Which is what’s great about Ramsey Lewis. His catalogue is gigantic – this mix mainly focuses on about ten of my favorite albums, put out on the Cadet and Columbia labels, but is not to say his other work is less impressive. Even on just these records he branches styles from symphonic, funk, soul and straight-ahead jazz. He’s recorded and performed with orchestras, but has also said he just loves making people dance with his music. It’s not that he tries to “do everything,” it’s just that it seems like he has endless creativity in how he approaches his records.

Ramsey did a huge amount of cover songs – some records being almost entirely covers of other songs, from the Beatles to Aretha Franklin to movie scores. This is often a bad sign with other jazz artists – usually it means a record filled with half-assed, cheesy covers that the label forced them to record in hopes of the extra buck. But Ramsey’s covers are funky, often raw – he’s hitting the keys hard, and with a bass groove and solid drums backing him up. Nothing overdone.

So here’s a brief selection of some of my favorites. I tried not to include anything that I had already used on a previous mix – Ramsey is in my top ten favorite artists of all time, and you can count on me dropping his joints on many other mixes down the line.

“Intro / Black Bird”
Ramsey was getting almost psychedelic with it, especially the way he started a lot of tunes, and especially on this record, Mother Nature’s Son. It was like, psych-jazz versions of Beatles songs. A lot of that was also the influence of Charles Stepney, this album’s arranger.

“Mighty Quinn”
The song that put me onto Ramsey. Pharcyde sampled that break for an interlude. Little did I know that there was much more to Ramsey that a short breakbeat.

“Jade East”
Real upbeat, feel good vibe, but also with some more kind of crazy, psych-noises and guitars along with horns. HARD drums. Great song.

“Hot Dawgitt” w/Interview Pt. 1
This is off the classic “Sun Goddess” record, the title track is a classic, but most of the record is fire. Don’t know whether to categorize it as jazz or funk or something else.

The second Ramsey record I copped, a warped copy of “Salongo” that I knew had to be ill because on the back cover his man was wearing these sunglasses with that had three parts – we used to call them “Third Eye” sunglasses. Some crazy 70s shit. The record is crazy, Afrofunk-rhythms and Latin vibes, plus fusion.

“Back to the Roots”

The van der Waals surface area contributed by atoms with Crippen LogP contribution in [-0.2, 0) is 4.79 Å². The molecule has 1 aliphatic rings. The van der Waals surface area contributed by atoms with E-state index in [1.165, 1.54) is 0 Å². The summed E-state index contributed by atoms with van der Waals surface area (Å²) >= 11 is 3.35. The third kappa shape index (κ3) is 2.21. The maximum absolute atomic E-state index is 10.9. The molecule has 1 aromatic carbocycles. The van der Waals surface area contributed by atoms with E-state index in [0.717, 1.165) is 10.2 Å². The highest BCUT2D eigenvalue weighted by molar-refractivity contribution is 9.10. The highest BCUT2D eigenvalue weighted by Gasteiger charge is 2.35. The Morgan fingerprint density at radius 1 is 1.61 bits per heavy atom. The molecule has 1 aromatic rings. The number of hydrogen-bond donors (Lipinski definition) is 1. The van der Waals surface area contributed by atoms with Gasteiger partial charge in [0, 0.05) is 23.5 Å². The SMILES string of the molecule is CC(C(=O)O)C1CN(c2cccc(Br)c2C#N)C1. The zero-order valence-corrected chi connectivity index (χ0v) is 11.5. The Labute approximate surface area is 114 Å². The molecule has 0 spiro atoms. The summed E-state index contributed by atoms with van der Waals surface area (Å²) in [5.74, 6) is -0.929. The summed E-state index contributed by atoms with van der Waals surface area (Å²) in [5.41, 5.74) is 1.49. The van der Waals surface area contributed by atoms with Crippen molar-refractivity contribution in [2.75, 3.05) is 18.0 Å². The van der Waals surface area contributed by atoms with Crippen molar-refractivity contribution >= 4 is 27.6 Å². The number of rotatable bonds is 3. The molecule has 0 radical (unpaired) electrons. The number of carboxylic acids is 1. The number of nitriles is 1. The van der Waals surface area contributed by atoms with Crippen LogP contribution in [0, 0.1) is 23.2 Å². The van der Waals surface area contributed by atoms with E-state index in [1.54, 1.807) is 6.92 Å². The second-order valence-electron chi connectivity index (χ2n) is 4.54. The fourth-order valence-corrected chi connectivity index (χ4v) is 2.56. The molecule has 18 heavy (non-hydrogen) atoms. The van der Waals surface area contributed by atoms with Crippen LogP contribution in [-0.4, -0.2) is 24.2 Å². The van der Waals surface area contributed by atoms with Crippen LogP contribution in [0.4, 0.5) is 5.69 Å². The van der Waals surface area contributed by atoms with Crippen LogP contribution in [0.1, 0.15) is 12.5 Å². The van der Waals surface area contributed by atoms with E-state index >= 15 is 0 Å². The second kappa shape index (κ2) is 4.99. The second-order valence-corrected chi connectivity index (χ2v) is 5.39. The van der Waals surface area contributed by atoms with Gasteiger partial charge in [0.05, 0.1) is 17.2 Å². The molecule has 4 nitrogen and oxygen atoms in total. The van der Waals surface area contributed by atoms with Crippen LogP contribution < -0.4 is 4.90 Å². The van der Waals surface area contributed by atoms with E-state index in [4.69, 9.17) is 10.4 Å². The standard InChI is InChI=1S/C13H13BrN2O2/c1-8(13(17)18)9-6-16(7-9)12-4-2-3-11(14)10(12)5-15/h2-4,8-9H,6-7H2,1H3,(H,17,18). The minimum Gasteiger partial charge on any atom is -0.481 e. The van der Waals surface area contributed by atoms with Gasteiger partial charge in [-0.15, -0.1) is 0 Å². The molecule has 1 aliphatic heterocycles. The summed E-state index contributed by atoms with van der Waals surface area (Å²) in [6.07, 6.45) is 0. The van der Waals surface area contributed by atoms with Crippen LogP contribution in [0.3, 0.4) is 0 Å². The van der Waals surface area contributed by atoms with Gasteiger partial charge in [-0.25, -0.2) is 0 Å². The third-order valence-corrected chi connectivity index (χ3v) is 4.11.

Title track off another dope record, more straight-ahead stuff, but just nice and upbeat.

“Kufanya Mapenzi (Making Love)”
When I found this 45, I thought it was some exclusive shit. It’s just so crazy sounding!! The organ, the breakdowns, the hihats…sick. Sometimes I drop this at parties.

“Wandering Rose”
Check how he flips styles and rhythm on this cut, relaxes the vibe and then pushes it forward, then brings it back, opens it up again. And the drums are so raw.

“Collage” w/Interview Pt. 2
My dude Alex was probably right there with me digging up Ramsey early on. He put me on to a couple records that I was missing back in the day too. So when I told him I was doing the tape, he was like, “You gotta put Collage on there.” That bassline is crazy.

“My Love for You”
Slow, but check how deep this cut is. Original composition from his percussionist / violinist, Ed Green.

“Whenever, Wherever”
Another Charles Stepney piece, kind of abstract but really ill. Love the use of voices at the beginning, and the way the tempo switches.

“Goin Hollywood”
Cool joint off one of his soundtrack LPs.

Had to put one of his soul covers on here, and why not Aretha? Used to bump this in my college dorm room. I love the feel of the joint when it’s just bass, drums and piano. It could have been cheese, but it’s not.

“Love for a Day”
Some might think this is a little too cheese-fusiony, but I think there’s a sick groove to this, especially the way Ramsey is playing. This is a dope record, lots of ill basslines on here – “Solar Wind.”

“Cry Baby Cry”
Another cover, but so soulful! Plus cool moog sounds.

“Les Fleur”
Had to end with this. Minnie Riperton + Ramsey Lewis = Classic.


Bonus Mix – “Bedroom Sessions Vol. 2”

Bedroom DJ Sessions Vol. 2 – Click to download

Two mixtapes for May! The first is the second installment of Bedroom DJ Sessions, featuring more under (and above) ground hip-hop and instrumentals. When it comes to current hip-hop, this is mainly the kind of shit I’m bumpin. Please support the many independent artists featured on this mixtape:

Diego Bernal – “Summer’s Over” (instrumental)

Dollabin – “Get There”

Damu the Fudgemunk – “Same Beat”

Diamond District – “I Mean Business”

Kinetik – “Future Jazz” (instrumental)

Blu – “Amnesia”

Dirty Hairy – “Sentimentally Maaaad” (instrumental)

DJ Deckstream ft. Mos Def – “Life is Good”

Devin the Dude ft. Joseph Edwards, Jr. – “Your Kinda Love”

Marc Mac / Visioneers – “Runnin”

Moka Only & Gabriel Teodros – “Hang Around”

No Name the Nameless – “No Sunshine”


Bonus Mix – “Nas Mix”

DJ Ian Head – “Nas Mix”

A short mix I did a couple years ago, just some classic cuts + a few exclusives from white labels and such. Thought I’d throw it up for yall to check. It was made before the last couple albums came out.